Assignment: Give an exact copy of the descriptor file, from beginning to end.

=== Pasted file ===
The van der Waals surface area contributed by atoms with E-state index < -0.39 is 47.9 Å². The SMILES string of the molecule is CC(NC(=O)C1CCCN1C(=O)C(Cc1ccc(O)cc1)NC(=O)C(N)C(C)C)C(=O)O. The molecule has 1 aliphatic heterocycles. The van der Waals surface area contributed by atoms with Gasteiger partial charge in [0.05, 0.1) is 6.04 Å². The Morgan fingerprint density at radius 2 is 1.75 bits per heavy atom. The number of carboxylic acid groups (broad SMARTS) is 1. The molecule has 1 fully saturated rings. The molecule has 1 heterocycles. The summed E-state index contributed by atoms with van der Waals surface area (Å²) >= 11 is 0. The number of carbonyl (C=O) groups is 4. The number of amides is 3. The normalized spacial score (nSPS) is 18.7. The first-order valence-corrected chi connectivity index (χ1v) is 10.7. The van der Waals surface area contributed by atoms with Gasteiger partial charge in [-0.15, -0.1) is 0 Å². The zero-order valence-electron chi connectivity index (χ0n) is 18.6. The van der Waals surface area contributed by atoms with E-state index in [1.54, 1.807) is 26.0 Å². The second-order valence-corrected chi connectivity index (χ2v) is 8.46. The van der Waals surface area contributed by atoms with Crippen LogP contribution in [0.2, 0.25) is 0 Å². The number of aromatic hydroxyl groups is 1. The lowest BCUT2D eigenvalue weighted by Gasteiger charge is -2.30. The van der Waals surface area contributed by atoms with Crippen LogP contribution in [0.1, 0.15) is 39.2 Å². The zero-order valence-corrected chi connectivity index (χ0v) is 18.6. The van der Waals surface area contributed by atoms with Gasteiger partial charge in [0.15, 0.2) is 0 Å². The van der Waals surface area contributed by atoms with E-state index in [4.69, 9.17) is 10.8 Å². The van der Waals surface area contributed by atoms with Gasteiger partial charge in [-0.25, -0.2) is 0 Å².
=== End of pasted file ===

The van der Waals surface area contributed by atoms with E-state index < -0.39 is 47.9 Å². The SMILES string of the molecule is CC(NC(=O)C1CCCN1C(=O)C(Cc1ccc(O)cc1)NC(=O)C(N)C(C)C)C(=O)O. The molecule has 1 aliphatic heterocycles. The van der Waals surface area contributed by atoms with Gasteiger partial charge in [0.05, 0.1) is 6.04 Å². The Morgan fingerprint density at radius 2 is 1.75 bits per heavy atom. The number of carboxylic acid groups (broad SMARTS) is 1. The molecule has 1 fully saturated rings. The molecule has 1 heterocycles. The summed E-state index contributed by atoms with van der Waals surface area (Å²) >= 11 is 0. The number of carbonyl (C=O) groups is 4. The number of amides is 3. The normalized spacial score (nSPS) is 18.7. The first-order valence-corrected chi connectivity index (χ1v) is 10.7. The van der Waals surface area contributed by atoms with Gasteiger partial charge in [-0.15, -0.1) is 0 Å². The zero-order valence-electron chi connectivity index (χ0n) is 18.6. The van der Waals surface area contributed by atoms with E-state index in [1.54, 1.807) is 26.0 Å². The second-order valence-corrected chi connectivity index (χ2v) is 8.46. The van der Waals surface area contributed by atoms with Crippen LogP contribution in [0.2, 0.25) is 0 Å². The number of aromatic hydroxyl groups is 1. The lowest BCUT2D eigenvalue weighted by Gasteiger charge is -2.30. The van der Waals surface area contributed by atoms with Crippen LogP contribution in [0.1, 0.15) is 39.2 Å². The zero-order valence-corrected chi connectivity index (χ0v) is 18.6. The van der Waals surface area contributed by atoms with Gasteiger partial charge in [0.15, 0.2) is 0 Å². The van der Waals surface area contributed by atoms with E-state index in [4.69, 9.17) is 10.8 Å². The van der Waals surface area contributed by atoms with Gasteiger partial charge in [-0.25, -0.2) is 0 Å².